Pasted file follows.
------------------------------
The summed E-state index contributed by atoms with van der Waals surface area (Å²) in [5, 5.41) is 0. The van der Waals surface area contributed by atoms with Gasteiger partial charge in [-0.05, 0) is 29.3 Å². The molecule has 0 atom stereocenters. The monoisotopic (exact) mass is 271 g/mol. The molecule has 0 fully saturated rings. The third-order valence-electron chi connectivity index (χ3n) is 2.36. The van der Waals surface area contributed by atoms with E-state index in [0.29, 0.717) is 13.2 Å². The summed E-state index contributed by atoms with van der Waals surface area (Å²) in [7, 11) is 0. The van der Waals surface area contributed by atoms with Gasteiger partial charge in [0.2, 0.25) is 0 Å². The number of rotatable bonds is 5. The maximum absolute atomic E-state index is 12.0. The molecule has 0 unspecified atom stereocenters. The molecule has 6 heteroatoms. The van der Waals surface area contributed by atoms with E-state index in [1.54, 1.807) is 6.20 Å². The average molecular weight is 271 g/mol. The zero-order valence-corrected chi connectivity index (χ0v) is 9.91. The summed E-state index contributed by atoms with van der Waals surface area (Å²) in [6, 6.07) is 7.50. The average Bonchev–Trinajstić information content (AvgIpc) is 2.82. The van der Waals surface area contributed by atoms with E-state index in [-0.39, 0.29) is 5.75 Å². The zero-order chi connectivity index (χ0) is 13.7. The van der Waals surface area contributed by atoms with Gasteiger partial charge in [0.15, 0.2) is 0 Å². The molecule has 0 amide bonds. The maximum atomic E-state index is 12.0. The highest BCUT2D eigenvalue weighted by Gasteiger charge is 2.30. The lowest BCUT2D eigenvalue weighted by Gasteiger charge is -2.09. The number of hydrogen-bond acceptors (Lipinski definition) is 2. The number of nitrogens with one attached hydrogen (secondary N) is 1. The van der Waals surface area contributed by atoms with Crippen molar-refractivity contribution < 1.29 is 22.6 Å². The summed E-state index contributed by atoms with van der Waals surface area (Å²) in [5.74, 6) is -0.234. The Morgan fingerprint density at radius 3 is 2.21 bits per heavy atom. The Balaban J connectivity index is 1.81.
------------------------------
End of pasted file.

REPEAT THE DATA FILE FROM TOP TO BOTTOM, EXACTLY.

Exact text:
The summed E-state index contributed by atoms with van der Waals surface area (Å²) in [5, 5.41) is 0. The van der Waals surface area contributed by atoms with Gasteiger partial charge in [-0.05, 0) is 29.3 Å². The molecule has 0 atom stereocenters. The monoisotopic (exact) mass is 271 g/mol. The molecule has 0 fully saturated rings. The third-order valence-electron chi connectivity index (χ3n) is 2.36. The van der Waals surface area contributed by atoms with E-state index in [0.29, 0.717) is 13.2 Å². The summed E-state index contributed by atoms with van der Waals surface area (Å²) in [7, 11) is 0. The van der Waals surface area contributed by atoms with Gasteiger partial charge in [0.2, 0.25) is 0 Å². The number of rotatable bonds is 5. The maximum absolute atomic E-state index is 12.0. The molecule has 0 unspecified atom stereocenters. The molecule has 6 heteroatoms. The van der Waals surface area contributed by atoms with E-state index in [1.54, 1.807) is 6.20 Å². The average molecular weight is 271 g/mol. The zero-order valence-corrected chi connectivity index (χ0v) is 9.91. The summed E-state index contributed by atoms with van der Waals surface area (Å²) in [6, 6.07) is 7.50. The average Bonchev–Trinajstić information content (AvgIpc) is 2.82. The van der Waals surface area contributed by atoms with E-state index in [-0.39, 0.29) is 5.75 Å². The zero-order chi connectivity index (χ0) is 13.7. The van der Waals surface area contributed by atoms with Gasteiger partial charge in [0.15, 0.2) is 0 Å². The molecule has 0 amide bonds. The maximum atomic E-state index is 12.0. The highest BCUT2D eigenvalue weighted by Gasteiger charge is 2.30. The lowest BCUT2D eigenvalue weighted by Gasteiger charge is -2.09. The number of hydrogen-bond acceptors (Lipinski definition) is 2. The number of nitrogens with one attached hydrogen (secondary N) is 1. The van der Waals surface area contributed by atoms with Crippen molar-refractivity contribution < 1.29 is 22.6 Å². The summed E-state index contributed by atoms with van der Waals surface area (Å²) in [5.74, 6) is -0.234. The Morgan fingerprint density at radius 3 is 2.21 bits per heavy atom. The Balaban J connectivity index is 1.81.